In 2009 DC launched a new Batman comic called Batman and Robin. The new book debuted as part of writer Grant Morrison's epic Batman story that he has been telling for almost 4 years and across 3 different books - and he still has a final chapter to finish. The "Batman" in Batman and Robin was former Robin/Nightwing Dick Grayson and the "Robin" was Damian Wayne, Bruce Wayne's flesh-n-blood son (long story).
What made this book so great to read was the unique character dynamic created when Morrison put Grayson in the Bat-suit and young Damian Wayne as the sidekick. After decades of Batman being the grim and serious archetypical father-figure balanced by the fun-loving Robin, now we had a grim and serious Robin being looked over by a fun-loving older brother type Batman.
Dick and Damian bickered like brothers, but made a fantastic crime fighting team. A distinctively fresh take on Batman and Robin that hadn't been seen before. And when the writing reigns were eventually handed over to Peter J. Tomasi so that Morrison could move on to the next book in his Batman opus, Tomasi continued to develop and have fun with the unique relationship between those two characters.
But with DC Comics recently re-launch of all their titles, the team of Grayson and Damian Wayne has come to an end. DC didn't want two guys running around in Batman costumes, and restored the universe to just one Batman. And that one Batman being Bruce Wayne.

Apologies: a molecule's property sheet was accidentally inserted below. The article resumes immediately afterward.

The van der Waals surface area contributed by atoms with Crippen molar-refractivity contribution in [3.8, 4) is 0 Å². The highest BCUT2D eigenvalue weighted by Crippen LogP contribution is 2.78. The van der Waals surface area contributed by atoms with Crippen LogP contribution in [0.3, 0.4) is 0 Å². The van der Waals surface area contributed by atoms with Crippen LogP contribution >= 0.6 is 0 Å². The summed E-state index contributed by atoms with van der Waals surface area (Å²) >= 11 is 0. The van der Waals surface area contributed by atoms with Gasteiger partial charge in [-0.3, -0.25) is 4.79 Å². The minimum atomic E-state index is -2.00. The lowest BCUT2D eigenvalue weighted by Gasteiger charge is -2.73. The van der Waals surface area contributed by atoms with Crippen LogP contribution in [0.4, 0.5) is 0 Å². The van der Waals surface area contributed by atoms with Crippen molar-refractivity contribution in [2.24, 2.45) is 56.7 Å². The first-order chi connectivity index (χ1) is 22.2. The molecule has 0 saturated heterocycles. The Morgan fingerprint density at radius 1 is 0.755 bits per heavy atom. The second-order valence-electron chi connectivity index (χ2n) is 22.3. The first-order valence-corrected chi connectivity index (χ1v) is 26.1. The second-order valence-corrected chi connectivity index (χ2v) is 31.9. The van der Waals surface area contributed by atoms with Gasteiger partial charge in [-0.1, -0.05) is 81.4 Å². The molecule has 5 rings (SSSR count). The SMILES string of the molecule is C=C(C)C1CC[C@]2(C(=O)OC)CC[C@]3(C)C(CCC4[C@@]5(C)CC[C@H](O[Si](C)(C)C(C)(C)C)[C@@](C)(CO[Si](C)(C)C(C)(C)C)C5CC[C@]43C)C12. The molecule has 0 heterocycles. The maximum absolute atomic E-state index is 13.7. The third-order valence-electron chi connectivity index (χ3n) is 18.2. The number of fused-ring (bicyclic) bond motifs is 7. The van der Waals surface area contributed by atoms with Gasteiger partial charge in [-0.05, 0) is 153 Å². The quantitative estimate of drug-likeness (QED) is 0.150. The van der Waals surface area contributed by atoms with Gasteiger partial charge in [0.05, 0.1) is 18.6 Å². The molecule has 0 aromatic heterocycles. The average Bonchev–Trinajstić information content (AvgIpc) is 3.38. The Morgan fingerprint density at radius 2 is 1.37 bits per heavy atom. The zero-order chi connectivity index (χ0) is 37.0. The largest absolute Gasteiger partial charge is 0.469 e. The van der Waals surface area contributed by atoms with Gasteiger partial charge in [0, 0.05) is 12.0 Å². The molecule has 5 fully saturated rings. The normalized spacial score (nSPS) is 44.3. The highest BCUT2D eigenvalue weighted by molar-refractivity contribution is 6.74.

However, they decided to keep the Batman and Robin comic, and even kept Tomasi on as writer along with artist Patrick Gleason. Now the book stars Bruce Wayne as Batman fighting crime with his son, Damian Wayne, at his side.
I enjoyed Tomasi's and Gleason's run on the original Batman and Robin, so I kept the book on my pull list when the relaunch happened.
The first issue of the relaunched title is good. Tomasi establishes the new status quo, giving enough details for those unfamiliar with the Batman back story to understand that the pompous kid giving Batman all the grief is Bruce's actual son and that together they now patrol Gotham City as Batman and Robin with bogging the story down with a history lesson or boring life-long Batman readers like myself. He then quickly sets up the tone for this new series and jumps into the first mystery.
Its all good and an entertaining read. What I miss though is the special conflict of personalities that we got when it was Dick Grayson and Damian Wayne. A bright and a dark knocking into each other. Now it's two dark and grim personalities dealing with each other. Damian is a lot like his dad; driven, grim, and always serious. He's also incredibly egotistical. What saves the character is that he's also only 10 years old, so it's sort of funny to see a little kid talking and acting like a grizzled veteran.
My concern though is that if we've got a 10 year old acting like a 50 year old bouncing around with a 30 year old acting like a 50 year old, will it bring the overall tone of the book down. There has to be some levity, otherwise its just scowls and grunts all the time. That's what Dick Gryason's and Tim Drake's Robin brought to Bruce Wayne's Batman. It's what Dick Grayson's Batman brought to Damian Wayne's Robin. Hopefully Tomasi can find that levity when he's writing what can almost be considered the same character twice.